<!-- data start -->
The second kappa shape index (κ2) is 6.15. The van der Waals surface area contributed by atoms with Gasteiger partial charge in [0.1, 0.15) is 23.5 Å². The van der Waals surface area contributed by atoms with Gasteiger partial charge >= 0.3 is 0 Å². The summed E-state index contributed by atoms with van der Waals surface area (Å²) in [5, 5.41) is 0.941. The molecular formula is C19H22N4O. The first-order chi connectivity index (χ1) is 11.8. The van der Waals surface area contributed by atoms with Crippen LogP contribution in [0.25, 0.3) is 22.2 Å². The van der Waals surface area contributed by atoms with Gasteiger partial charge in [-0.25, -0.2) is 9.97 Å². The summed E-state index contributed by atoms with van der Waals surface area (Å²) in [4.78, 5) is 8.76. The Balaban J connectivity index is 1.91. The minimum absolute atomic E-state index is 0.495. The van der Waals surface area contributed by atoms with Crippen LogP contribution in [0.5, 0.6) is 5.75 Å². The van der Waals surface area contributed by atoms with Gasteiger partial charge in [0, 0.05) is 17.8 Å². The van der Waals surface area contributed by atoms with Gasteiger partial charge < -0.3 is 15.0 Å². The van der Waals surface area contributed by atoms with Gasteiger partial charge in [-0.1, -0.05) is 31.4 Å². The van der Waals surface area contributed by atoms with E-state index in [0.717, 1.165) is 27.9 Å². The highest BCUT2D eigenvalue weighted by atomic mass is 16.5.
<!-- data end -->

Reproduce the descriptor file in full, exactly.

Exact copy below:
The second kappa shape index (κ2) is 6.15. The van der Waals surface area contributed by atoms with Gasteiger partial charge in [0.1, 0.15) is 23.5 Å². The van der Waals surface area contributed by atoms with Gasteiger partial charge >= 0.3 is 0 Å². The summed E-state index contributed by atoms with van der Waals surface area (Å²) in [5, 5.41) is 0.941. The molecular formula is C19H22N4O. The first-order chi connectivity index (χ1) is 11.8. The van der Waals surface area contributed by atoms with Crippen LogP contribution in [0.25, 0.3) is 22.2 Å². The van der Waals surface area contributed by atoms with Gasteiger partial charge in [-0.25, -0.2) is 9.97 Å². The summed E-state index contributed by atoms with van der Waals surface area (Å²) in [4.78, 5) is 8.76. The Balaban J connectivity index is 1.91. The minimum absolute atomic E-state index is 0.495. The van der Waals surface area contributed by atoms with Crippen LogP contribution in [0.5, 0.6) is 5.75 Å². The van der Waals surface area contributed by atoms with Gasteiger partial charge in [0, 0.05) is 17.8 Å². The van der Waals surface area contributed by atoms with Gasteiger partial charge < -0.3 is 15.0 Å². The van der Waals surface area contributed by atoms with Gasteiger partial charge in [-0.1, -0.05) is 31.4 Å². The van der Waals surface area contributed by atoms with E-state index in [0.717, 1.165) is 27.9 Å². The highest BCUT2D eigenvalue weighted by atomic mass is 16.5.